“Policies are organisational scar tissue. They are codified overreactions to situations that are unlikely to happen again. They are collective punishment for the misdeeds of an individual”
With excerpts like that, you can be sure that Rework by founders of 37Signals Jason Fried and David Heinemeier Hansson isn’t an ordinary book on entrepreneurship. Divided into 12 short chapters on various aspects of business – from progress to productivity and competitors to culture – Rework is a compelling read.
Armed with amusing aphorisms and anecdotes, the easily read volume challenges management conventions and norms. In the chapter on “Promotion”, we’re taught that we should “out-teach” rather than out spend our competitiors, welcome obscurity so that we can test ideas on a smaller scale first, and to emulate celebrity chefs in sharing everything that we know.
We’re also encouraged in “Damage Control” to own our bad news and be open, honest and responsive during a crisis. Be like Ashland Oil – a company that was open and immediate in handling an oil spillage incident in Pittsburgh – as opposed to Exxon of the infamous Exxon Valdez disaster. Or more recently BP.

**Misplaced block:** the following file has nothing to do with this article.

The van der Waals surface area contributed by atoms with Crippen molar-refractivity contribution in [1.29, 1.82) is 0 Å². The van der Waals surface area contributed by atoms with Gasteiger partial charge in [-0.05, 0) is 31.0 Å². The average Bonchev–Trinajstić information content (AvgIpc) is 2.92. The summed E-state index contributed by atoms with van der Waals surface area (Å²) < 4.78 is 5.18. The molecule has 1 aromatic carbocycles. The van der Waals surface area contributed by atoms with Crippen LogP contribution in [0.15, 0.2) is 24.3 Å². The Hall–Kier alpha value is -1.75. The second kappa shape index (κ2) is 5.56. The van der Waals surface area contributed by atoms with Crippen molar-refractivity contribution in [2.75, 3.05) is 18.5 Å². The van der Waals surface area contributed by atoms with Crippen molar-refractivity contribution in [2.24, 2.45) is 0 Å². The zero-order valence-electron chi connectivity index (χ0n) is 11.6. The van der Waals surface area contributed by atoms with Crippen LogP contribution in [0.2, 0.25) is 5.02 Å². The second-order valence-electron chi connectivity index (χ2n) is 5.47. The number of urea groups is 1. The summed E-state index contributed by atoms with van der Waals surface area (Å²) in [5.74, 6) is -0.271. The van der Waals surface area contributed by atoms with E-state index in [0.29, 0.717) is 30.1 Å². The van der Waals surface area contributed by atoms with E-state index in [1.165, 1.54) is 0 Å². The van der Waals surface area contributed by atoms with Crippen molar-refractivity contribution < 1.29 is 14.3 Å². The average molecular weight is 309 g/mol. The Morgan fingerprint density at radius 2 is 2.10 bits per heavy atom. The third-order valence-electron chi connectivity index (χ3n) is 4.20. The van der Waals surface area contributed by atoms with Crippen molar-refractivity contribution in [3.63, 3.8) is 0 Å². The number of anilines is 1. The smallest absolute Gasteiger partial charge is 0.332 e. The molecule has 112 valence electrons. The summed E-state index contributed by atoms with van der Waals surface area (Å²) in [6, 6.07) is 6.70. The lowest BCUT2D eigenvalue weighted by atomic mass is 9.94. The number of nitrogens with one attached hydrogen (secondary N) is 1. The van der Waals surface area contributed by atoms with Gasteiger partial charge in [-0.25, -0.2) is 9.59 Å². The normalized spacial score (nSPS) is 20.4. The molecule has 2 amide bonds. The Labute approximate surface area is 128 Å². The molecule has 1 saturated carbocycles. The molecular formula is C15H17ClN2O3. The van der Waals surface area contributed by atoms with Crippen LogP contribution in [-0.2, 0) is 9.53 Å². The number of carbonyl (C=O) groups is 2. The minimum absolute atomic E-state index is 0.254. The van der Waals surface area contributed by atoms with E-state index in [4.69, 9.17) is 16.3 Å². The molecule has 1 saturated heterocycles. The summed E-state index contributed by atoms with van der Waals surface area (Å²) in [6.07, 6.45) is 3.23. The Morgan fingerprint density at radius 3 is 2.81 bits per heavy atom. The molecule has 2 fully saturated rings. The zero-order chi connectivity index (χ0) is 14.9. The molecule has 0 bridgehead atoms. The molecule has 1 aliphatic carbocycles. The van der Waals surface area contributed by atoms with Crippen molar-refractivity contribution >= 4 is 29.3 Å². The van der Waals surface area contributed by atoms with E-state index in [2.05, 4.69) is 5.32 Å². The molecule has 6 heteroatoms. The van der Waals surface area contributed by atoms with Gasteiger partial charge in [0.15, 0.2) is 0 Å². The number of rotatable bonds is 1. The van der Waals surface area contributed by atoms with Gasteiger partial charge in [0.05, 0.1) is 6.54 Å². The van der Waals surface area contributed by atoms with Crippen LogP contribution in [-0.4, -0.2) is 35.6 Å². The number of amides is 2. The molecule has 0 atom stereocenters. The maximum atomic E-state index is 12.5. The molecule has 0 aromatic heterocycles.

I love the section teaching us how to say we’re sorry, with a blow by blow account of why a statement like “We apologise for any inconvenience this may have caused” is a complete no-no. (The trick is to be focused on what the real problem is, resolve it as soon as you can, and keep your customer alerted on what you’re precisely doing.)
Perhaps the most radical chapter in the book was the one on hiring. Demolishing age-old HR wisdom, the authors encourage us to embrace the following tenets (see how many are an exact opposite to what your organisation is doing now):
– Never hire anyone to do a job until you’ve tried to do it yourself first.
– Don’t hire for pleasure; hire to kill pain. In other words, see how long you can get by without replacing a position and only recruit when you’re really hurting. Ouch!
– Pass on great talent if you don’t have specific roles for them.
– Understand that resumes are exaggerations filled with action verbs that don’t mean anything. Cover letters are far better ways to assess a candidate as they reflect the person’s actual voice and interest in your company.
– Delegators are dead weight, everybody should learn to manage themselves, and the best writers should be hired.
Written as a “by product” to their own entrepreneurial journey as software developers of products such as Basecamp, Highrise, and Campfire, Rework is unabashedly radical. Admittedly, some of its mantras are more suited to start-ups than established companies. Its absolute tone of voice may also appear overly condescending at times.
Having said that, I believe that the book holds useful lessons for those in a management or leadership position. By getting rid of organisational bullsh*t, we’re able to build a better workplace. By speaking humanly, we can cut the crap of corporate speak, and inspire our colleagues, customers and stakeholders.
Let me end by attaching the back cover of the book. I’m sure you can figure out what their core lessons are.